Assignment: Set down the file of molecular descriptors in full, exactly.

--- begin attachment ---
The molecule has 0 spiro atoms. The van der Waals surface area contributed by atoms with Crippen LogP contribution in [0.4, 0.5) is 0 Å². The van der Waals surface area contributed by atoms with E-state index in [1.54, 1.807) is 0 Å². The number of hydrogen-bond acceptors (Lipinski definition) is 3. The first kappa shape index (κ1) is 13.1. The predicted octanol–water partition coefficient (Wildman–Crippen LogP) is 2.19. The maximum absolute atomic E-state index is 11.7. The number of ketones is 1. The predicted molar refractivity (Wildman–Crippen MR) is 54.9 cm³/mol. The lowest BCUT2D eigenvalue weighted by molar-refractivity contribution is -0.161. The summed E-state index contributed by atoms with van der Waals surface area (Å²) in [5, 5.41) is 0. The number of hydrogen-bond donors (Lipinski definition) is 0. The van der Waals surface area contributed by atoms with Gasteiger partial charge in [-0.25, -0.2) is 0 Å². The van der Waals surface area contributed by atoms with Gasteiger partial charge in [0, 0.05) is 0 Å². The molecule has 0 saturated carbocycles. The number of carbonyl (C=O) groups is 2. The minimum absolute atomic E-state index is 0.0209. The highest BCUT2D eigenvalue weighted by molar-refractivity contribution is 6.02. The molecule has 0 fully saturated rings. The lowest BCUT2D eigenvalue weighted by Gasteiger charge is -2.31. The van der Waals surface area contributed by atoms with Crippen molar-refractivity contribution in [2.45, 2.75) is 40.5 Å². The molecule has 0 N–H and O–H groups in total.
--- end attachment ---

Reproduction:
The molecule has 0 spiro atoms. The van der Waals surface area contributed by atoms with Crippen LogP contribution in [0.4, 0.5) is 0 Å². The van der Waals surface area contributed by atoms with E-state index in [1.54, 1.807) is 0 Å². The number of hydrogen-bond acceptors (Lipinski definition) is 3. The first kappa shape index (κ1) is 13.1. The predicted octanol–water partition coefficient (Wildman–Crippen LogP) is 2.19. The maximum absolute atomic E-state index is 11.7. The number of ketones is 1. The predicted molar refractivity (Wildman–Crippen MR) is 54.9 cm³/mol. The lowest BCUT2D eigenvalue weighted by molar-refractivity contribution is -0.161. The summed E-state index contributed by atoms with van der Waals surface area (Å²) in [5, 5.41) is 0. The number of hydrogen-bond donors (Lipinski definition) is 0. The van der Waals surface area contributed by atoms with Gasteiger partial charge in [-0.25, -0.2) is 0 Å². The van der Waals surface area contributed by atoms with Gasteiger partial charge in [0, 0.05) is 0 Å². The molecule has 0 saturated carbocycles. The number of carbonyl (C=O) groups is 2. The minimum absolute atomic E-state index is 0.0209. The highest BCUT2D eigenvalue weighted by molar-refractivity contribution is 6.02. The molecule has 0 fully saturated rings. The lowest BCUT2D eigenvalue weighted by Gasteiger charge is -2.31. The van der Waals surface area contributed by atoms with Crippen molar-refractivity contribution in [2.45, 2.75) is 40.5 Å². The molecule has 0 N–H and O–H groups in total.